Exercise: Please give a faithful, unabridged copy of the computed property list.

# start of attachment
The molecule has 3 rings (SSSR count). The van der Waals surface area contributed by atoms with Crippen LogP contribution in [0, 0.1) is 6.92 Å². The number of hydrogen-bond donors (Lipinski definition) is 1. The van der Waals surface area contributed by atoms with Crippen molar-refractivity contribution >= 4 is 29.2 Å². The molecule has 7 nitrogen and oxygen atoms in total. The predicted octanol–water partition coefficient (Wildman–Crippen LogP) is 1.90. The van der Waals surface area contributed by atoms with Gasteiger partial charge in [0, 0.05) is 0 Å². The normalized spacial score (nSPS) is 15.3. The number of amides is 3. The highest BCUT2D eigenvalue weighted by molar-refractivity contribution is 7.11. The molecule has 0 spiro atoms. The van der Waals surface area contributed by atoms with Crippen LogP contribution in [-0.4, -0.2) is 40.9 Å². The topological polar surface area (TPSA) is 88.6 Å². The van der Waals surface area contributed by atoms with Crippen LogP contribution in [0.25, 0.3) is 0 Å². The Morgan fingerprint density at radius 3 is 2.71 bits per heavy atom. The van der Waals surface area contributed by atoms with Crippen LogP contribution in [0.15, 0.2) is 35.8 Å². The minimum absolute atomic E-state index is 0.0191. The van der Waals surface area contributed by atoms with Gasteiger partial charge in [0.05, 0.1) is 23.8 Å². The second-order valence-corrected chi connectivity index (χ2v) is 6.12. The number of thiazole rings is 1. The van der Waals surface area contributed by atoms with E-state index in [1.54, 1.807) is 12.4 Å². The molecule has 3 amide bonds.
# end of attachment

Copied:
The molecule has 3 rings (SSSR count). The van der Waals surface area contributed by atoms with Crippen LogP contribution in [0, 0.1) is 6.92 Å². The number of hydrogen-bond donors (Lipinski definition) is 1. The van der Waals surface area contributed by atoms with Crippen molar-refractivity contribution >= 4 is 29.2 Å². The molecule has 7 nitrogen and oxygen atoms in total. The predicted octanol–water partition coefficient (Wildman–Crippen LogP) is 1.90. The van der Waals surface area contributed by atoms with Gasteiger partial charge in [0, 0.05) is 0 Å². The normalized spacial score (nSPS) is 15.3. The number of amides is 3. The highest BCUT2D eigenvalue weighted by molar-refractivity contribution is 7.11. The molecule has 0 spiro atoms. The van der Waals surface area contributed by atoms with Crippen LogP contribution in [-0.4, -0.2) is 40.9 Å². The topological polar surface area (TPSA) is 88.6 Å². The van der Waals surface area contributed by atoms with Crippen LogP contribution in [0.25, 0.3) is 0 Å². The Morgan fingerprint density at radius 3 is 2.71 bits per heavy atom. The van der Waals surface area contributed by atoms with Crippen LogP contribution in [0.15, 0.2) is 35.8 Å². The minimum absolute atomic E-state index is 0.0191. The van der Waals surface area contributed by atoms with Gasteiger partial charge in [0.05, 0.1) is 23.8 Å². The second-order valence-corrected chi connectivity index (χ2v) is 6.12. The number of thiazole rings is 1. The van der Waals surface area contributed by atoms with E-state index in [1.54, 1.807) is 12.4 Å². The molecule has 3 amide bonds.